Informal trade is “the selling of goods and services within a space deemed to be public property or road within the informal sector”.
According to Caroline Skinner of the African Centre for Cities, SA has a total labour force of 13 million. Of these, 3,6 million work in the informal sector, and this is growing at 8% a year.
According to Skinner, traders face numerous challenges to earn a living, including difficulties with security of tenure, the right to trade, marketing and selling space, logistics and finance.
“We get permits from municipalities that have to be renewed month to month. There’s no security for traders operating [like this],” adds Rosheda Muller, deputy president of the SA Informal Trader’s Alliance (Saita).
“We face inclement weather and deal with a lack of facilities, like water, toilets, shelter, storage and power. Many of us don’t have a bank account, never mind access to finance.”
Muller, who has worked in the informal sector for 25 years, stresses that uplifting the informal economy will have a positive effect on the greater economy.
“One of our biggest problems is that [municipal] by-laws are promulgated without any participation from the informal sector. We’re moving for a uniform, countrywide by-law.”
Growth and improvement
In some cases, such as the Joburg Market, recognition of the informal trade, which accounts for 55% of marketed produce, has brought positive results and support.
“We provide some infrastructure in the form of shelter and ablution facilities,” says market CEO Simangele Sekgobela.
The Joburg Market also offers training to traders who want to learn how to package and prolong product life. “If they package smaller quantities, product handling is reduced, which is better for quality,” explains Sekgobela.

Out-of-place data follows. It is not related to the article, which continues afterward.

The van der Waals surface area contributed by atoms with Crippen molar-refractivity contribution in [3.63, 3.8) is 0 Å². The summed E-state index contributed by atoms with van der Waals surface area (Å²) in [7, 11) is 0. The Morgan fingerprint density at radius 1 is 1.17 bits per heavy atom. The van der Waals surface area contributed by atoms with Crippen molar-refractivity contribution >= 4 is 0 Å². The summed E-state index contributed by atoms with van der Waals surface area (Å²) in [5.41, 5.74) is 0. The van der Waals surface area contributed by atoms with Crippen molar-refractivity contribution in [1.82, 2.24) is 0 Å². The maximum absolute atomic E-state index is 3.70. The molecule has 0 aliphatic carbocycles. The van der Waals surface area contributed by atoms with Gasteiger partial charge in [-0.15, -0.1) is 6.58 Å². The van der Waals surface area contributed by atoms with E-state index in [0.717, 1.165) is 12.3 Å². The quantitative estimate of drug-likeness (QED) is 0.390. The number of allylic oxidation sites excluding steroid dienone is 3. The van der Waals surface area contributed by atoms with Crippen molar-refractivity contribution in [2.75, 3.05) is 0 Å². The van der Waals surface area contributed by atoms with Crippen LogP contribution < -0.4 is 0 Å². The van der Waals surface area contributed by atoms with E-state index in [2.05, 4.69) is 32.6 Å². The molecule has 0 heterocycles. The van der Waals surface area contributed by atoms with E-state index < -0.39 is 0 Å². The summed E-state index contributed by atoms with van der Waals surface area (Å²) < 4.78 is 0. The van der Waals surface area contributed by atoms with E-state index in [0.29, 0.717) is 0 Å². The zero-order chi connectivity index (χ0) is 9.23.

Grant Norman of Cape Town’s Epping Market says that his primary concern is to find markets for his growers, and informal traders are part of that market. He adds that traders are discerning buyers who want quality at a good price.
Sekgobela says the satellite market project is one way of taking produce to traders and consumers in places such as Hammanskraal, Marabastad, Diepsloot and Alex. The closer the supply, the lower the transport costs. Containers connected to a power source could help solve overnight storage and cooling problems for traders.
This sentiment is echoed by Norman, who adds that a lack of independent transport means relying on transport contractors. An informal trader could incur transport costs of up to R600 for a trip from Mitchell’s Plain to Epping Market and back.
In the Mitchells Plain area, Norman worked with traders to establish a good route to the market. “Now they move five to six pallets of bananas a week, employing 20 people. Uplifting communities has enormous positive spinoffs.”
Improving transport and infrastructure, establishing warehouses closer to traders and setting up temporary toilet facilities have been identified as important steps towards improving the lives of informal traders.
Sometimes partnerships between the formal and the informal sectors can make all the difference. Norman helped a 60-year-old woman on the street by giving her a box of bananas. “Now she trades moving one to four boxes a day. The cumulative effect has given her a ‘survivelihood’,” he says.
Muller’s plea is for partnership between farmers, agents, business and the informal sector. “They’re using your product. If we form partnerships and relationships, we can solve problems.”
Read more about Street survival & the informal economy’ in the 10 October issue of Farmer’s Weekly.
This article was originally published in the 10 October 2014 issue of Farmer’s Weekly.